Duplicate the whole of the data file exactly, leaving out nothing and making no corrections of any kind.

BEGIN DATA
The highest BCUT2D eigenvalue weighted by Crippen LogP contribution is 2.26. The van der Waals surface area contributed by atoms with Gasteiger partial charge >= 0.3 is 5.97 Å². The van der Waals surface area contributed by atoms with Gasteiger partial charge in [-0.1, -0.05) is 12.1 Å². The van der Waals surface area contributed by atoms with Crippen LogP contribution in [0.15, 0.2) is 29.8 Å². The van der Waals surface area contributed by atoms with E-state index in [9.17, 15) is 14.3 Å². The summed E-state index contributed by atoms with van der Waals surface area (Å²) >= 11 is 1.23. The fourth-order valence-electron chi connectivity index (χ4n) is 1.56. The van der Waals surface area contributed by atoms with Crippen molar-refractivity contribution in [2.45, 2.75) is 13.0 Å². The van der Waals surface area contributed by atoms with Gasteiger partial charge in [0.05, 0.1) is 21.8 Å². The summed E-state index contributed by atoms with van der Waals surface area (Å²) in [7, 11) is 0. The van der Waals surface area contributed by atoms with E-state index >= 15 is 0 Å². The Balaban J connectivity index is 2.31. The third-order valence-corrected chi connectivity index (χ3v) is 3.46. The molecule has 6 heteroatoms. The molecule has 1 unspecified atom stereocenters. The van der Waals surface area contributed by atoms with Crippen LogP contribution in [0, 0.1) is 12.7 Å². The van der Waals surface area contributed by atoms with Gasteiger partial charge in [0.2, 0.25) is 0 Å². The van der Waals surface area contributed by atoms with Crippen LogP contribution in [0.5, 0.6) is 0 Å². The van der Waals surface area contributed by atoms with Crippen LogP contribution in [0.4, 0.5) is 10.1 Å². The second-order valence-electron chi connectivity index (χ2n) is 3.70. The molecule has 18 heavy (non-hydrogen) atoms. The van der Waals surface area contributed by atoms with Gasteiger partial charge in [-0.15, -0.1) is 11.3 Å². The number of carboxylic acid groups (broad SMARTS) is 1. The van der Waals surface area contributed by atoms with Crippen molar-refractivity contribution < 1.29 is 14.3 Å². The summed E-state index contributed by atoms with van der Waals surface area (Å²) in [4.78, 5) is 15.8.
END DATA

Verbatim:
The highest BCUT2D eigenvalue weighted by Crippen LogP contribution is 2.26. The van der Waals surface area contributed by atoms with Gasteiger partial charge >= 0.3 is 5.97 Å². The van der Waals surface area contributed by atoms with Gasteiger partial charge in [-0.1, -0.05) is 12.1 Å². The van der Waals surface area contributed by atoms with Crippen LogP contribution in [0.15, 0.2) is 29.8 Å². The van der Waals surface area contributed by atoms with E-state index in [9.17, 15) is 14.3 Å². The summed E-state index contributed by atoms with van der Waals surface area (Å²) >= 11 is 1.23. The fourth-order valence-electron chi connectivity index (χ4n) is 1.56. The van der Waals surface area contributed by atoms with Crippen molar-refractivity contribution in [2.45, 2.75) is 13.0 Å². The van der Waals surface area contributed by atoms with Gasteiger partial charge in [0.05, 0.1) is 21.8 Å². The summed E-state index contributed by atoms with van der Waals surface area (Å²) in [7, 11) is 0. The van der Waals surface area contributed by atoms with E-state index >= 15 is 0 Å². The Balaban J connectivity index is 2.31. The third-order valence-corrected chi connectivity index (χ3v) is 3.46. The molecule has 6 heteroatoms. The molecule has 1 unspecified atom stereocenters. The van der Waals surface area contributed by atoms with Crippen LogP contribution in [0, 0.1) is 12.7 Å². The van der Waals surface area contributed by atoms with Gasteiger partial charge in [0.2, 0.25) is 0 Å². The van der Waals surface area contributed by atoms with Crippen LogP contribution in [0.5, 0.6) is 0 Å². The van der Waals surface area contributed by atoms with Crippen LogP contribution in [0.4, 0.5) is 10.1 Å². The second-order valence-electron chi connectivity index (χ2n) is 3.70. The molecule has 18 heavy (non-hydrogen) atoms. The van der Waals surface area contributed by atoms with Gasteiger partial charge in [-0.15, -0.1) is 11.3 Å². The number of carboxylic acid groups (broad SMARTS) is 1. The van der Waals surface area contributed by atoms with Crippen molar-refractivity contribution < 1.29 is 14.3 Å². The summed E-state index contributed by atoms with van der Waals surface area (Å²) in [4.78, 5) is 15.8.